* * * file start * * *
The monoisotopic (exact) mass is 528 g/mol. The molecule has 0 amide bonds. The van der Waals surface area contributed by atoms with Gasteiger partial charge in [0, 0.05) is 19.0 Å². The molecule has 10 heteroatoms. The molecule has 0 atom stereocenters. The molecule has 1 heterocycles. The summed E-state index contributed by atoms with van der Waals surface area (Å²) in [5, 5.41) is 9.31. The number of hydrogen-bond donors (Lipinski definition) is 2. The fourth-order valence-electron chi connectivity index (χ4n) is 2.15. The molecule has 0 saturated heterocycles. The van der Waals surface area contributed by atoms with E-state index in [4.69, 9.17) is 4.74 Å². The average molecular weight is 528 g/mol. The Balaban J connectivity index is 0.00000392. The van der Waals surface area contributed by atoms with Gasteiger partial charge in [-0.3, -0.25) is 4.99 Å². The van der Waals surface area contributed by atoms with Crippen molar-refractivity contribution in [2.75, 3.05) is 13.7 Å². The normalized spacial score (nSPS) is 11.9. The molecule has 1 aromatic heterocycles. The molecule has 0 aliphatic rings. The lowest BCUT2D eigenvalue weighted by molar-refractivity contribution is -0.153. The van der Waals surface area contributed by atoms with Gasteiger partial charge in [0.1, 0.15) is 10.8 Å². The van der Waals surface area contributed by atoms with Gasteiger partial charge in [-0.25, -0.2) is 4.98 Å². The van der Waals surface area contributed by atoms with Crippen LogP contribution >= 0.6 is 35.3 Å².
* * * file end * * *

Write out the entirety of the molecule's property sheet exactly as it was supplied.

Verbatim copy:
The monoisotopic (exact) mass is 528 g/mol. The molecule has 0 amide bonds. The van der Waals surface area contributed by atoms with Gasteiger partial charge in [0, 0.05) is 19.0 Å². The molecule has 10 heteroatoms. The molecule has 0 atom stereocenters. The molecule has 1 heterocycles. The summed E-state index contributed by atoms with van der Waals surface area (Å²) in [5, 5.41) is 9.31. The number of hydrogen-bond donors (Lipinski definition) is 2. The fourth-order valence-electron chi connectivity index (χ4n) is 2.15. The molecule has 0 saturated heterocycles. The van der Waals surface area contributed by atoms with E-state index in [4.69, 9.17) is 4.74 Å². The average molecular weight is 528 g/mol. The Balaban J connectivity index is 0.00000392. The van der Waals surface area contributed by atoms with Gasteiger partial charge in [-0.3, -0.25) is 4.99 Å². The van der Waals surface area contributed by atoms with Crippen molar-refractivity contribution in [2.75, 3.05) is 13.7 Å². The normalized spacial score (nSPS) is 11.9. The molecule has 1 aromatic heterocycles. The molecule has 0 aliphatic rings. The lowest BCUT2D eigenvalue weighted by molar-refractivity contribution is -0.153. The van der Waals surface area contributed by atoms with Gasteiger partial charge in [0.1, 0.15) is 10.8 Å². The van der Waals surface area contributed by atoms with Gasteiger partial charge in [-0.25, -0.2) is 4.98 Å². The van der Waals surface area contributed by atoms with Crippen LogP contribution >= 0.6 is 35.3 Å².